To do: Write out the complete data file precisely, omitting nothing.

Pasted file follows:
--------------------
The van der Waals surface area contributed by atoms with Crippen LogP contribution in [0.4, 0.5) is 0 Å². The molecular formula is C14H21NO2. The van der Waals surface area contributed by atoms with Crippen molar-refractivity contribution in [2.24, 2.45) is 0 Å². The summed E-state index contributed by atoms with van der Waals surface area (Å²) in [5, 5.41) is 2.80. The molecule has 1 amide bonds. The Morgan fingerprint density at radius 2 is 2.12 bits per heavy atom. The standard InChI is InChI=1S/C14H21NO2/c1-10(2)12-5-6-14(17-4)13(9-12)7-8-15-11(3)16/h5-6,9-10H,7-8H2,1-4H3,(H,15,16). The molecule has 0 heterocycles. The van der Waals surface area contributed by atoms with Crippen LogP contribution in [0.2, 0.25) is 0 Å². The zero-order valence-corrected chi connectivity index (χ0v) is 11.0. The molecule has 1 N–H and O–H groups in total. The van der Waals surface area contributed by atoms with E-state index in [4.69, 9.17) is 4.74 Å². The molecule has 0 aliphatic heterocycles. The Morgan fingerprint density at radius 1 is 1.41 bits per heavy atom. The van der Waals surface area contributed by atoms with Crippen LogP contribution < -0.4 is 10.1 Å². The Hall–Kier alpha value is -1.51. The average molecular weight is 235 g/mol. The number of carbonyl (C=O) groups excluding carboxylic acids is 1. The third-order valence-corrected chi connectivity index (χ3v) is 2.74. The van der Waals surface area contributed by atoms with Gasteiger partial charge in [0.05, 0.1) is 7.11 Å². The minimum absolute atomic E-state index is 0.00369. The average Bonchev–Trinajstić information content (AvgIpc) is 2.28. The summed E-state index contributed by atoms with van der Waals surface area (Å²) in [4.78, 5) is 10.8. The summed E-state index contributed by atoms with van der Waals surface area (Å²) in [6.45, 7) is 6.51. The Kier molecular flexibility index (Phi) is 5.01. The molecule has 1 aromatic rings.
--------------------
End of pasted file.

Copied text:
The van der Waals surface area contributed by atoms with Crippen LogP contribution in [0.4, 0.5) is 0 Å². The molecular formula is C14H21NO2. The van der Waals surface area contributed by atoms with Crippen molar-refractivity contribution in [2.24, 2.45) is 0 Å². The summed E-state index contributed by atoms with van der Waals surface area (Å²) in [5, 5.41) is 2.80. The molecule has 1 amide bonds. The Morgan fingerprint density at radius 2 is 2.12 bits per heavy atom. The standard InChI is InChI=1S/C14H21NO2/c1-10(2)12-5-6-14(17-4)13(9-12)7-8-15-11(3)16/h5-6,9-10H,7-8H2,1-4H3,(H,15,16). The molecule has 0 heterocycles. The van der Waals surface area contributed by atoms with Crippen LogP contribution in [0.2, 0.25) is 0 Å². The zero-order valence-corrected chi connectivity index (χ0v) is 11.0. The molecule has 1 N–H and O–H groups in total. The van der Waals surface area contributed by atoms with E-state index in [4.69, 9.17) is 4.74 Å². The molecule has 0 aliphatic heterocycles. The Morgan fingerprint density at radius 1 is 1.41 bits per heavy atom. The van der Waals surface area contributed by atoms with Crippen LogP contribution < -0.4 is 10.1 Å². The Hall–Kier alpha value is -1.51. The average molecular weight is 235 g/mol. The number of carbonyl (C=O) groups excluding carboxylic acids is 1. The third-order valence-corrected chi connectivity index (χ3v) is 2.74. The van der Waals surface area contributed by atoms with Gasteiger partial charge in [0.05, 0.1) is 7.11 Å². The minimum absolute atomic E-state index is 0.00369. The average Bonchev–Trinajstić information content (AvgIpc) is 2.28. The summed E-state index contributed by atoms with van der Waals surface area (Å²) in [4.78, 5) is 10.8. The summed E-state index contributed by atoms with van der Waals surface area (Å²) in [6.45, 7) is 6.51. The Kier molecular flexibility index (Phi) is 5.01. The molecule has 1 aromatic rings.